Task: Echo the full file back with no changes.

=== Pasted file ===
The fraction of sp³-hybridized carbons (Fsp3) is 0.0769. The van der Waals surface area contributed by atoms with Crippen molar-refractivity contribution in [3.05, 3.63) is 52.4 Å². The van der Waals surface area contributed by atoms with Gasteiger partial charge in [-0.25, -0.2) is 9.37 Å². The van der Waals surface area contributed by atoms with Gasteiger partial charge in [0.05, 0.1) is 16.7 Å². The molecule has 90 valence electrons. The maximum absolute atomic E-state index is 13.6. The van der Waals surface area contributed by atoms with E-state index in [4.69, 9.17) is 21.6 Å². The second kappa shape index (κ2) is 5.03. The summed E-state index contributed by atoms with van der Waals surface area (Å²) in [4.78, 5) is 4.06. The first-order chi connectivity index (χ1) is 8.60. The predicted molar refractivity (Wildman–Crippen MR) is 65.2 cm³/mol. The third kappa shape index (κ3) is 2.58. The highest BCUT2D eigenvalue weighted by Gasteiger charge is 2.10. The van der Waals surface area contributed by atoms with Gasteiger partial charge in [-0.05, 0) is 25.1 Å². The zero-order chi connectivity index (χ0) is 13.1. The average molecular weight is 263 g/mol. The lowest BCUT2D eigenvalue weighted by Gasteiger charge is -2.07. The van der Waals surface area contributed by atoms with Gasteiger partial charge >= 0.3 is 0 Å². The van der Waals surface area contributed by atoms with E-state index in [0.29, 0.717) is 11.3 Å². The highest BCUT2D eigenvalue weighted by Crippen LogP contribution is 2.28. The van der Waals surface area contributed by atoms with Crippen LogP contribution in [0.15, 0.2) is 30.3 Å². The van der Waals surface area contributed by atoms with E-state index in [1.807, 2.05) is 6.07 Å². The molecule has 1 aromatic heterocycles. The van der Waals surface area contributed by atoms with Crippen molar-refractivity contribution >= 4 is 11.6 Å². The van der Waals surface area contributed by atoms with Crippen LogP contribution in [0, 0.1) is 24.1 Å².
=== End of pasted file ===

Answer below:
The fraction of sp³-hybridized carbons (Fsp3) is 0.0769. The van der Waals surface area contributed by atoms with Crippen molar-refractivity contribution in [3.05, 3.63) is 52.4 Å². The van der Waals surface area contributed by atoms with Gasteiger partial charge in [-0.25, -0.2) is 9.37 Å². The van der Waals surface area contributed by atoms with Gasteiger partial charge in [0.05, 0.1) is 16.7 Å². The molecule has 90 valence electrons. The maximum absolute atomic E-state index is 13.6. The van der Waals surface area contributed by atoms with E-state index in [4.69, 9.17) is 21.6 Å². The second kappa shape index (κ2) is 5.03. The summed E-state index contributed by atoms with van der Waals surface area (Å²) in [4.78, 5) is 4.06. The first-order chi connectivity index (χ1) is 8.60. The predicted molar refractivity (Wildman–Crippen MR) is 65.2 cm³/mol. The third kappa shape index (κ3) is 2.58. The highest BCUT2D eigenvalue weighted by Gasteiger charge is 2.10. The van der Waals surface area contributed by atoms with Gasteiger partial charge in [-0.05, 0) is 25.1 Å². The zero-order chi connectivity index (χ0) is 13.1. The average molecular weight is 263 g/mol. The lowest BCUT2D eigenvalue weighted by Gasteiger charge is -2.07. The van der Waals surface area contributed by atoms with Gasteiger partial charge >= 0.3 is 0 Å². The van der Waals surface area contributed by atoms with E-state index in [0.29, 0.717) is 11.3 Å². The highest BCUT2D eigenvalue weighted by Crippen LogP contribution is 2.28. The van der Waals surface area contributed by atoms with Crippen LogP contribution in [0.15, 0.2) is 30.3 Å². The van der Waals surface area contributed by atoms with E-state index in [1.807, 2.05) is 6.07 Å². The molecule has 1 aromatic heterocycles. The van der Waals surface area contributed by atoms with Crippen molar-refractivity contribution >= 4 is 11.6 Å². The van der Waals surface area contributed by atoms with Crippen LogP contribution in [0, 0.1) is 24.1 Å².